Sarah Ditum*2 “The tyrannical world of Thomas the Tank Engine” http://www.theguardian.com/commentisfree/2012/jul/04/tyrannical-world-thomas-the-tank-engine
The awful truth is: kids love Thomas. They love him so much that Barbie-hawker Mattel has bought the entire stable of Hit Entertainment, apparently mostly in order to get their corporate fingers on the Rev W Awdry's coal-powered progeny*3. They love him, even though the island of Sodor belongs to a far-off postwar world where things like "coal" and "steam" and "public transport" – unimaginable to the modern child-brain – were still comprehensible concepts. And they love him, despite the fact that his stories are the crazed authoritarian fantasies of a father figure who would make the sternest Freudian blanch.
In the Railway Series, mechanical whimsy (Look! A steam train! With a face!) is balanced by a taste for punishment that is both brutal and peremptory. The very first book in the Railway Series includes The Sad Story of Henry*4 – in which a sentient engine is immured in a tunnel as punishment for being a tiny bit vain about keeping his paint job out of the rain.
There are few more chilling parental moments than looking on that last page, with Henry's imploring eyes peeping out over the wall that the Fat Controller (to all attachment-anxiety-invoking intents and purposes, Henry's own father) has erected in order to teach the poor engine that trying to stay dry is a wicked, wicked business. And then you turn to your hopeful youngster and say: "That's the end. Sleep tight!"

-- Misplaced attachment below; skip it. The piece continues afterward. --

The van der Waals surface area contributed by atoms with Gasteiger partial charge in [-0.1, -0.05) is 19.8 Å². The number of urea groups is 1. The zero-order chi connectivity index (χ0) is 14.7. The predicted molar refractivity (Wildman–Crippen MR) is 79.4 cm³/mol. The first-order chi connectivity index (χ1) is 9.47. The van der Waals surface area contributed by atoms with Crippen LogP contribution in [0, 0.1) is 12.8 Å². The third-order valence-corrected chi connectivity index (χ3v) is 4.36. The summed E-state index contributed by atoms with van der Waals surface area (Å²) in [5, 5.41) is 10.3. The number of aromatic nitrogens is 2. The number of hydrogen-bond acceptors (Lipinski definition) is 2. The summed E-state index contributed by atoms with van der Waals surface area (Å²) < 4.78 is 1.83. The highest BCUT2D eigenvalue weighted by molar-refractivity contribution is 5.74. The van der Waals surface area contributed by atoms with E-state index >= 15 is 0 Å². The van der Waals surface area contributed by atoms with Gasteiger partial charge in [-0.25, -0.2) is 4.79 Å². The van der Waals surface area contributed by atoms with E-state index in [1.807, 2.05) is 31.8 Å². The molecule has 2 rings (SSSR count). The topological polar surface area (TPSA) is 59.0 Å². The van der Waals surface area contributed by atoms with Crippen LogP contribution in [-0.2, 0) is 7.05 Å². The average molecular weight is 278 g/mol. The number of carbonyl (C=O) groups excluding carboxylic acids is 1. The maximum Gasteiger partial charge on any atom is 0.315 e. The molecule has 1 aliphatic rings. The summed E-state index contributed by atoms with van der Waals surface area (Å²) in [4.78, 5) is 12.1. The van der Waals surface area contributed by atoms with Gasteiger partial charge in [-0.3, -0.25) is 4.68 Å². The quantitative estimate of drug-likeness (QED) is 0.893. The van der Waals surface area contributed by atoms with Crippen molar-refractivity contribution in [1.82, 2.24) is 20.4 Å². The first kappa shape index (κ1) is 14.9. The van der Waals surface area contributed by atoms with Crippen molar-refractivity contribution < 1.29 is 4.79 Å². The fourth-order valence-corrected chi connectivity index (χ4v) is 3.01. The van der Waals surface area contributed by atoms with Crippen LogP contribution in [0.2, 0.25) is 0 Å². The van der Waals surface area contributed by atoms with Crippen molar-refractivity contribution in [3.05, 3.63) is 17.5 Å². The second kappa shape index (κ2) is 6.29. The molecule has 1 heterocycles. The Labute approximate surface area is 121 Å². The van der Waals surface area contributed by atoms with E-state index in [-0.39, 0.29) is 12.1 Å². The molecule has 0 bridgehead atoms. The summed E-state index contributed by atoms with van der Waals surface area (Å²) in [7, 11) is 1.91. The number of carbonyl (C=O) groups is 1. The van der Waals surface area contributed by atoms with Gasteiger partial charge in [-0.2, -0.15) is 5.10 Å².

And it's not just Henry who receives the Reverend's fossil-fuelled justice. Sodor experiences its own miniature version of the cold war with the arrival of Bulgy, a red (yes, red, just like a Soviet) double-decker bus who cries "Free the roads!" and anticipates the revolutionary overthrow of rail transport.
Bulgy gets trapped under a bridge, painted green and converted into a henhouse. That's what you get for being a blow-hard socialist. But in terms of class warfare, Bulgy's doom has nothing on what's done to the truculent Troublesome Truck who refuses to learn his place during one of the later stories. Having caused intolerable levels of confusion and delay, the offending blue-collar worker is coupled (see how much I've learnt about railway management from these terrible bedtimes?) between two engines pulling in opposite directions and yanked until he flies apart.
The climactic frame of that story, with a wincing truck-face lying splintered on the ground, is one of the most disturbing in children's literature. Is he dead? Does he suffer? Could he be recombined – and if he was, would he feel the thirst for vengeance against those who tried to murder him?
*3:See Katherine Rushton “Mattel sounds out buyers for Hit Entertainment’s Barney and Angelina Ballerina” http://www.telegraph.co.uk/finance/newsbysector/mediatechnologyandtelecoms/media/9371099/Mattel-sounds-out-buyers-for-Hit-Entertainments-Barney-and-Angelina-Ballerina.html